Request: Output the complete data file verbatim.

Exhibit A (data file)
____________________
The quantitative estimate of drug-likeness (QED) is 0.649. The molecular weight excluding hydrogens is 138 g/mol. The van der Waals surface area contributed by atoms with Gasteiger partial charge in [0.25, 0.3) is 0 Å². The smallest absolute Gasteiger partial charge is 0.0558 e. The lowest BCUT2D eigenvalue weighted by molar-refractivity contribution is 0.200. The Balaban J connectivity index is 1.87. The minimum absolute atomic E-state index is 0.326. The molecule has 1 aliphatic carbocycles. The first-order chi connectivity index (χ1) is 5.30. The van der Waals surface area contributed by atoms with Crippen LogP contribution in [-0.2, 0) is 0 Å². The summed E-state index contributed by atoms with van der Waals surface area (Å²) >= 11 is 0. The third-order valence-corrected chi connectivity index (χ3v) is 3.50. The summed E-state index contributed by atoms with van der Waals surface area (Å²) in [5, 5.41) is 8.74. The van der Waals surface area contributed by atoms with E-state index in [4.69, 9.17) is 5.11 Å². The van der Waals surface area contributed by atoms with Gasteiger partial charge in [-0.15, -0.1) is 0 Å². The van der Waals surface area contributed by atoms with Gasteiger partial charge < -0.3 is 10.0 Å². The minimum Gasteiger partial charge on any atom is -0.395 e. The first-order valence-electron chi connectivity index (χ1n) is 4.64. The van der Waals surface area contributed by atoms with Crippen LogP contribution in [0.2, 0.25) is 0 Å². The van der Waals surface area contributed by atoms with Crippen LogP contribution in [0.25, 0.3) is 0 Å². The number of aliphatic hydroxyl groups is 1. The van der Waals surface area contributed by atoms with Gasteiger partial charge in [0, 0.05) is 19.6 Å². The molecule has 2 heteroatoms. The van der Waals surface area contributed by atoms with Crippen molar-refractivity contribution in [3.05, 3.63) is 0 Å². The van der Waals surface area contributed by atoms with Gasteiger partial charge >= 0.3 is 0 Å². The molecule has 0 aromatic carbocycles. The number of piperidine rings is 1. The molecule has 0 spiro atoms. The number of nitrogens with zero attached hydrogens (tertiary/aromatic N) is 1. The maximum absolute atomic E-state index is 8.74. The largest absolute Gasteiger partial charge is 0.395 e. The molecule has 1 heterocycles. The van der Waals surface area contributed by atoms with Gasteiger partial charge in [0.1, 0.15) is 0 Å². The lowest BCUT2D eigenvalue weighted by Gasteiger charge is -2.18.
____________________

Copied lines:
The quantitative estimate of drug-likeness (QED) is 0.649. The molecular weight excluding hydrogens is 138 g/mol. The van der Waals surface area contributed by atoms with Gasteiger partial charge in [0.25, 0.3) is 0 Å². The smallest absolute Gasteiger partial charge is 0.0558 e. The lowest BCUT2D eigenvalue weighted by molar-refractivity contribution is 0.200. The Balaban J connectivity index is 1.87. The minimum absolute atomic E-state index is 0.326. The molecule has 1 aliphatic carbocycles. The first-order chi connectivity index (χ1) is 5.30. The van der Waals surface area contributed by atoms with Crippen LogP contribution in [-0.2, 0) is 0 Å². The summed E-state index contributed by atoms with van der Waals surface area (Å²) >= 11 is 0. The third-order valence-corrected chi connectivity index (χ3v) is 3.50. The summed E-state index contributed by atoms with van der Waals surface area (Å²) in [5, 5.41) is 8.74. The van der Waals surface area contributed by atoms with E-state index in [4.69, 9.17) is 5.11 Å². The van der Waals surface area contributed by atoms with Gasteiger partial charge in [-0.15, -0.1) is 0 Å². The van der Waals surface area contributed by atoms with Gasteiger partial charge < -0.3 is 10.0 Å². The minimum Gasteiger partial charge on any atom is -0.395 e. The first-order valence-electron chi connectivity index (χ1n) is 4.64. The van der Waals surface area contributed by atoms with Crippen LogP contribution in [0.2, 0.25) is 0 Å². The van der Waals surface area contributed by atoms with Crippen LogP contribution in [0.25, 0.3) is 0 Å². The number of aliphatic hydroxyl groups is 1. The van der Waals surface area contributed by atoms with Gasteiger partial charge in [0, 0.05) is 19.6 Å². The molecule has 2 heteroatoms. The van der Waals surface area contributed by atoms with Crippen molar-refractivity contribution in [3.05, 3.63) is 0 Å². The van der Waals surface area contributed by atoms with Gasteiger partial charge >= 0.3 is 0 Å². The molecule has 0 aromatic carbocycles. The number of piperidine rings is 1. The molecule has 0 spiro atoms. The number of nitrogens with zero attached hydrogens (tertiary/aromatic N) is 1. The maximum absolute atomic E-state index is 8.74. The largest absolute Gasteiger partial charge is 0.395 e. The molecule has 1 heterocycles. The van der Waals surface area contributed by atoms with Gasteiger partial charge in [0.1, 0.15) is 0 Å². The lowest BCUT2D eigenvalue weighted by Gasteiger charge is -2.18.